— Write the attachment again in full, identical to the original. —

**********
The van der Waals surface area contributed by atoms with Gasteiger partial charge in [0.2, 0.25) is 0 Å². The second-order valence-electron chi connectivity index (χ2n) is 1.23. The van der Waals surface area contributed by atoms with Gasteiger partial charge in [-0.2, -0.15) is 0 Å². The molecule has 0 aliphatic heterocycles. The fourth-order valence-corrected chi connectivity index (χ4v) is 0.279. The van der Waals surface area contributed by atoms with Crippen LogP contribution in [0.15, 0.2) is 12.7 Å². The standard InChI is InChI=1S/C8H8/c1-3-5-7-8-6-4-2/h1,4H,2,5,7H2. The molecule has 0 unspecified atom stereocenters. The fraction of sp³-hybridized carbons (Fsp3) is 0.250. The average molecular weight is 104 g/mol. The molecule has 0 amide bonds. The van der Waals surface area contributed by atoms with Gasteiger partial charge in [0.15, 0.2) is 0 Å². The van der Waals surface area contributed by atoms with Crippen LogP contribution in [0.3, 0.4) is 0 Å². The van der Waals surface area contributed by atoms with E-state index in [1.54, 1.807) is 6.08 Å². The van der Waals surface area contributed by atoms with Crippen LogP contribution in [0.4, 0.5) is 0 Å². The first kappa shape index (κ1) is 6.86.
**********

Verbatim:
The van der Waals surface area contributed by atoms with Gasteiger partial charge in [0.2, 0.25) is 0 Å². The second-order valence-electron chi connectivity index (χ2n) is 1.23. The van der Waals surface area contributed by atoms with Gasteiger partial charge in [-0.2, -0.15) is 0 Å². The molecule has 0 aliphatic heterocycles. The fourth-order valence-corrected chi connectivity index (χ4v) is 0.279. The van der Waals surface area contributed by atoms with Crippen LogP contribution in [0.15, 0.2) is 12.7 Å². The standard InChI is InChI=1S/C8H8/c1-3-5-7-8-6-4-2/h1,4H,2,5,7H2. The molecule has 0 unspecified atom stereocenters. The fraction of sp³-hybridized carbons (Fsp3) is 0.250. The average molecular weight is 104 g/mol. The molecule has 0 amide bonds. The van der Waals surface area contributed by atoms with Gasteiger partial charge in [0.15, 0.2) is 0 Å². The van der Waals surface area contributed by atoms with Crippen LogP contribution in [0.3, 0.4) is 0 Å². The van der Waals surface area contributed by atoms with E-state index in [1.54, 1.807) is 6.08 Å². The van der Waals surface area contributed by atoms with Crippen LogP contribution in [0.4, 0.5) is 0 Å². The first kappa shape index (κ1) is 6.86.